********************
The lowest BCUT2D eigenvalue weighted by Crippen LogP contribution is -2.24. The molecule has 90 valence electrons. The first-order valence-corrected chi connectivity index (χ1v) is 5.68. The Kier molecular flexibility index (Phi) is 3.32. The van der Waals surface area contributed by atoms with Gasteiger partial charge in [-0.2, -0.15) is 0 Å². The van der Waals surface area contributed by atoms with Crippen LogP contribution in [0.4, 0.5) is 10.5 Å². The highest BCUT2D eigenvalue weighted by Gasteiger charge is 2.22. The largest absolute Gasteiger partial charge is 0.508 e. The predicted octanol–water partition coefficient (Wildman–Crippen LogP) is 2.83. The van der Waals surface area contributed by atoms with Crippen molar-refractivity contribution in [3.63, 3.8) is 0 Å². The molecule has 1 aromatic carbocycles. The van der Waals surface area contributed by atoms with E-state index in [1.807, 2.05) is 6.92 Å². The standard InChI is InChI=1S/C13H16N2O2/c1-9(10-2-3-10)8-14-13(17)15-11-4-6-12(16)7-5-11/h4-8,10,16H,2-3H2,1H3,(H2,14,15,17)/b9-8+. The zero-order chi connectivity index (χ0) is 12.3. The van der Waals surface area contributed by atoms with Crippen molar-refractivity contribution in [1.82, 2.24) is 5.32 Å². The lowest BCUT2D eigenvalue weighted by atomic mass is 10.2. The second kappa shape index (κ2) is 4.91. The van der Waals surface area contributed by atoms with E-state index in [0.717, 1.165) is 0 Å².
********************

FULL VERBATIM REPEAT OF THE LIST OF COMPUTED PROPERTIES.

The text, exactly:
The lowest BCUT2D eigenvalue weighted by Crippen LogP contribution is -2.24. The molecule has 90 valence electrons. The first-order valence-corrected chi connectivity index (χ1v) is 5.68. The Kier molecular flexibility index (Phi) is 3.32. The van der Waals surface area contributed by atoms with Gasteiger partial charge in [-0.2, -0.15) is 0 Å². The van der Waals surface area contributed by atoms with Crippen LogP contribution in [0.4, 0.5) is 10.5 Å². The highest BCUT2D eigenvalue weighted by Gasteiger charge is 2.22. The largest absolute Gasteiger partial charge is 0.508 e. The predicted octanol–water partition coefficient (Wildman–Crippen LogP) is 2.83. The van der Waals surface area contributed by atoms with Crippen molar-refractivity contribution in [3.63, 3.8) is 0 Å². The molecule has 1 aromatic carbocycles. The van der Waals surface area contributed by atoms with E-state index in [1.807, 2.05) is 6.92 Å². The standard InChI is InChI=1S/C13H16N2O2/c1-9(10-2-3-10)8-14-13(17)15-11-4-6-12(16)7-5-11/h4-8,10,16H,2-3H2,1H3,(H2,14,15,17)/b9-8+. The zero-order chi connectivity index (χ0) is 12.3. The van der Waals surface area contributed by atoms with Crippen molar-refractivity contribution in [1.82, 2.24) is 5.32 Å². The lowest BCUT2D eigenvalue weighted by atomic mass is 10.2. The second kappa shape index (κ2) is 4.91. The van der Waals surface area contributed by atoms with E-state index in [0.717, 1.165) is 0 Å².